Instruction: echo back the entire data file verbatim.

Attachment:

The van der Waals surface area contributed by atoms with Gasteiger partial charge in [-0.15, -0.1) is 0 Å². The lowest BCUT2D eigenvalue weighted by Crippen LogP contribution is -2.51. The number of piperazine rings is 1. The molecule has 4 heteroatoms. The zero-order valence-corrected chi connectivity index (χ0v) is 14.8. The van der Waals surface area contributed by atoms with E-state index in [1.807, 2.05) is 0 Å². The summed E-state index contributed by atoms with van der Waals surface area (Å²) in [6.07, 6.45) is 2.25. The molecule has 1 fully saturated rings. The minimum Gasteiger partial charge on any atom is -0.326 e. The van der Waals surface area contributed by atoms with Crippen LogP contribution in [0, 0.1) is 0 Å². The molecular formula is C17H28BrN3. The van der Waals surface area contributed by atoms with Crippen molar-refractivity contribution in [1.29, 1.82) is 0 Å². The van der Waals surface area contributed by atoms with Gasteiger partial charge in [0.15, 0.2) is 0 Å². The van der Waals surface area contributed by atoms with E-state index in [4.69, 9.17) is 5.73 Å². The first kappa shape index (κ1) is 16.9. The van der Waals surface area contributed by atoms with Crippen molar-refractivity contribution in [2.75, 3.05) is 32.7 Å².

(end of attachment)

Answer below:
The van der Waals surface area contributed by atoms with Gasteiger partial charge in [-0.15, -0.1) is 0 Å². The lowest BCUT2D eigenvalue weighted by Crippen LogP contribution is -2.51. The number of piperazine rings is 1. The molecule has 4 heteroatoms. The zero-order valence-corrected chi connectivity index (χ0v) is 14.8. The van der Waals surface area contributed by atoms with E-state index in [1.807, 2.05) is 0 Å². The summed E-state index contributed by atoms with van der Waals surface area (Å²) in [6.07, 6.45) is 2.25. The molecule has 1 fully saturated rings. The minimum Gasteiger partial charge on any atom is -0.326 e. The van der Waals surface area contributed by atoms with Crippen LogP contribution in [0, 0.1) is 0 Å². The molecular formula is C17H28BrN3. The van der Waals surface area contributed by atoms with Crippen molar-refractivity contribution in [1.29, 1.82) is 0 Å². The van der Waals surface area contributed by atoms with Gasteiger partial charge in [0.15, 0.2) is 0 Å². The van der Waals surface area contributed by atoms with E-state index in [4.69, 9.17) is 5.73 Å². The first kappa shape index (κ1) is 16.9. The van der Waals surface area contributed by atoms with Crippen molar-refractivity contribution in [2.75, 3.05) is 32.7 Å².